The king slashes his way through the forest, his sword cutting down the terrifying rings of leaves and branches. He climbs a tamarind tree and brings down a corpse hanging from a branch. Just as he turns to make his way out of the gloomy forest, an eerie voice cackles in his ear
Thus begins the saga of Vikramaditya, the brave and noble king, and the Vetal, his tormentor from the spirit world. As Vikramaditya trudges through the forest, the Vetal narrates stories to him ending each with a riddle that tests the king's famed sense of justice, his ideas of right and wrong.
Many centuries later, a twelve-year-old girl, disgusted at the way her summer holiday is turning out, runs away to a dusty field where she meets a strange old man sitting under a large tree. The man tells her stories about kings and queens and people of long ago, tales of generosity, courage and wisdom as well as of treachery, deceit and great stupidity. Incredibly, each of the stories deals with ideas and issues that are being debated at home by her eccentric grandmother. She also learns that these are the ancient Vikram and Vetal stories, and that King Vikramaditya had asked for a boon wanting these tales to be handed down generations. But who is the old man? And what connects the girl to a king from ancient times?
Deftly weaving together the age-old Vikram and Vetal stories with the mysterious happenings of a summer holidays, Poile Sengupta brings alive these classic tales in a new, energetic way. Funny, sad, serious and weird, this unique retelling proves how relevant these tales remain even today.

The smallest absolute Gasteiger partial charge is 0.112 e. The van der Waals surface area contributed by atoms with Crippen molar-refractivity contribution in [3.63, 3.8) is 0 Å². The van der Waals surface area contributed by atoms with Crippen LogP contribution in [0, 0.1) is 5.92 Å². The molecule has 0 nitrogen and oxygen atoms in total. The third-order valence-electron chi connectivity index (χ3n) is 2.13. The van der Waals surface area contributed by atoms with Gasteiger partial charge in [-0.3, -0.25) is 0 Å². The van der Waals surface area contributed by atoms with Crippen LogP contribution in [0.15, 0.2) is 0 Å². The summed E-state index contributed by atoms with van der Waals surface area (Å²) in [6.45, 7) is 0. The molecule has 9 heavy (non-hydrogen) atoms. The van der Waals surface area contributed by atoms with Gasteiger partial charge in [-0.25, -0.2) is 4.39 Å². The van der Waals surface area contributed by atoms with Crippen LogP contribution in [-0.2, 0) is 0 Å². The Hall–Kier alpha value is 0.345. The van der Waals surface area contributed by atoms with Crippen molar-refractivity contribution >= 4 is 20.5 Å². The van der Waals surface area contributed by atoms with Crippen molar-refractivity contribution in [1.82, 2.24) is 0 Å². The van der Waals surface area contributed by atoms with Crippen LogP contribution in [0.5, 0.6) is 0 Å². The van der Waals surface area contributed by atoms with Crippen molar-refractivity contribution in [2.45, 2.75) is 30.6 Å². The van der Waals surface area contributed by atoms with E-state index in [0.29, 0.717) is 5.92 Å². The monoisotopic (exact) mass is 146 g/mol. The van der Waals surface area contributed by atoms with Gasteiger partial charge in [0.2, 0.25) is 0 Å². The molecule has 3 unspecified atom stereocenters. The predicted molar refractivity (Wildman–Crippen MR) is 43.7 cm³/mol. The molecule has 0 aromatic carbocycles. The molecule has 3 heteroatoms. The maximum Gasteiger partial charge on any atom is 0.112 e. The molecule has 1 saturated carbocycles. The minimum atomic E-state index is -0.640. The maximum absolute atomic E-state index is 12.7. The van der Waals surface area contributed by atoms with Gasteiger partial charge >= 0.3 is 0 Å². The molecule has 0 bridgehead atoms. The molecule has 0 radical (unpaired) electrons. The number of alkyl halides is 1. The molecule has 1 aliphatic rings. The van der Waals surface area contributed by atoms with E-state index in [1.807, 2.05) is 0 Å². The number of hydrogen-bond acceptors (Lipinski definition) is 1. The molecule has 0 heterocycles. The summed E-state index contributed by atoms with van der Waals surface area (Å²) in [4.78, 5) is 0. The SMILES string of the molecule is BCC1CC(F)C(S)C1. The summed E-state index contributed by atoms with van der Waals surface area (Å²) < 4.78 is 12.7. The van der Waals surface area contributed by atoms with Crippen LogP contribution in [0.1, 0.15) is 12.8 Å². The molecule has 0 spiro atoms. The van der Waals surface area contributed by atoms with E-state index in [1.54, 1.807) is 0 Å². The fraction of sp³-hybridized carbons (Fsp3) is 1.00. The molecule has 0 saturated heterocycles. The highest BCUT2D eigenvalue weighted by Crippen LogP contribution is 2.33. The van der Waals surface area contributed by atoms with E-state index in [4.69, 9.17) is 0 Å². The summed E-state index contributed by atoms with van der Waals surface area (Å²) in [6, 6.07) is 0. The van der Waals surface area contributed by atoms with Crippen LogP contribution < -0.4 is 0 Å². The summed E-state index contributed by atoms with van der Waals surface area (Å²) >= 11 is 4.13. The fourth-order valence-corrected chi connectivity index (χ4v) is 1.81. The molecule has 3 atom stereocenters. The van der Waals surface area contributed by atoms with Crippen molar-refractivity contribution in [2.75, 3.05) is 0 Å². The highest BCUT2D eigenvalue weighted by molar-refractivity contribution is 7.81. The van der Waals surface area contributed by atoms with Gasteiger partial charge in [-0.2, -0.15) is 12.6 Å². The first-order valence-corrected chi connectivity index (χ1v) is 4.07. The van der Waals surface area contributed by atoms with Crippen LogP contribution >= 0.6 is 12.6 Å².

The stories of Vikramaditya, the brave and noble king, and the Vetal, his tormentor from the spirit world, have captivated children for ages. As Vikramaditya trudges through the forest, the Vetal narrates stories to him, ending each with a riddle that tests the king' s famed sense of justice, his ideas of right and wrong.
Deftly weaving together the age-old Vikram and Vetal stories with the mysterious happenings of a summer holiday, Poile Sengupta brings alive these classic tales in a new, energetic way. Funny, sad, serious and weird, this unique retelling proves how relevant these tales remain even today.
Poile Sengupta has written several books for children. Her published works include The Exquisite Balance, The Way to My Friend's House, Story of the Road, How the Path Grew (CBT), Waterflowers (Scholastic), Role Call and Role Call Again (Rupa). Her stories have appeared in various anthologies like The Puffin Treasury of Modern Indian Stories, Sorry, Best Friend, One World (Tulika), and The Best of Target. Her columan, 'A Letter to You', ran in Children's World for nearly three decades.
Poile is also a playwright. She has written several plays for adults, of which Mangalam has been published by Seagull Books, Calcutta. She has also written one full-length musical and a number of short plays for children.
She has been a teacher at school and college and is a well-known theatre person in Bangalore, which is her home. Poile has recently moved to Delhi to be with her husband who is a senior civil servant.
The stories of King Vikramaditya and the Vetal are part of the classic tradition of Indian storytelling where serious social issues emerge from what are also engaging tales for children. There are many retold versions of the Vikram- Vetal tales in our Indian languages but about twenty-five stories seem to form the original core. They range from the solemn to the comic and even the absurd, and most of them provoke serious questions about justice, governance, human behaviour and relationships, and focus strongly on the importance of plain common sense. This book retells thirteen of these stories.
The main narrator of this book is a girl whose otherwise boring summer holiday is suddenly transformed when she meets a strange storyteller. The girl's life entwines mysteriously with that of King Vikramaditya's, and time and space lose their demarcations. By using a spunky and outspoken schoolgirl as the protagonist, the book pulls the age- oldVikram-Vetal tales forward into our own time.The girl's reflections help the reader discover the deep layer of meaning that each story offers even now.
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